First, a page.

On Teaching Music (Pt. One)

So easy to listen to.

You can listen to any music, understand the musicality – whether it suits your taste or not.

You can hear expect-ability, genre (classic, popular, moody space rock, R&B etc.)

so easy to pick a flavor or pass on it, isn’t it?

As a music educator, I have instructed many many beginners over the years and I can feel the expectancy and stress of how challenging it is to demand of yourself to play even a simple bit of music.

“There must be some way to conceive of this pushing the right buttons right in time with the beat machine.” (Add) “That I can do it – and sound like the music I usually listen to.”

Oh boy, if it’s that bad, the music beginner is going to need, first, an explainer on the idea of muscle memory, motor neurons, and conditioning.

There are many teachers who “audition” students before they be accepted. Usually this would be for school orchestras and bands. Music store ‘private’ or ‘one-to-one’ lessons normally will accept the early learner and try to work with the person.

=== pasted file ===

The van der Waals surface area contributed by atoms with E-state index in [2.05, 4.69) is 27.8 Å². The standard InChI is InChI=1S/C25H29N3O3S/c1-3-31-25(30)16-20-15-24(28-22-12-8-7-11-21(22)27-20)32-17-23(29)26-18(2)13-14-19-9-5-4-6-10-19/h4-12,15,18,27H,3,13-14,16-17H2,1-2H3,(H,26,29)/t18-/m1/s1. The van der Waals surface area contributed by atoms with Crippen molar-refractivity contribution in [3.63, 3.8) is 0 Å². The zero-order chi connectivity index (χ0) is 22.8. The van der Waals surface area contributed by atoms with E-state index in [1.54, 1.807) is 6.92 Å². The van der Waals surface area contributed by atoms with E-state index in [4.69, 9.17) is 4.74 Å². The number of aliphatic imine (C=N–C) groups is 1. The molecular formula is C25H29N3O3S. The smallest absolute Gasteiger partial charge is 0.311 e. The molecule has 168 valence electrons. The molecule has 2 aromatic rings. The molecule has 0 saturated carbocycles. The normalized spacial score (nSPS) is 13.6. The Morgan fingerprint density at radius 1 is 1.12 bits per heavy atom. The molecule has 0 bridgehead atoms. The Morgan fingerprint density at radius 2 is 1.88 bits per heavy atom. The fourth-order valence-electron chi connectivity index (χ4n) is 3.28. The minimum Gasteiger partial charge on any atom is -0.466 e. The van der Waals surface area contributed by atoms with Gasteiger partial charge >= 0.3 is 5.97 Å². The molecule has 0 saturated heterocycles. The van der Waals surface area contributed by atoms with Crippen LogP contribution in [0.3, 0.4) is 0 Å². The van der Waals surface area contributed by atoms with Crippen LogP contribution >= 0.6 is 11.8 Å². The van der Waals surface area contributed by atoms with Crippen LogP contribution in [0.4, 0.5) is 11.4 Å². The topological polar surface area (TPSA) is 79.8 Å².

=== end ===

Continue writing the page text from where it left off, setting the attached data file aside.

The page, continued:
ANY training before a person walks in to a music teacher will help. There is always the so called university of YouTube – where you might find some well targeted advice for starting off, but an inherent danger is having to search dozens of videos to find something that may work for you. The value of a real live teacher is the ability to assess just what the student needs to work on at every step of the way.

 

 

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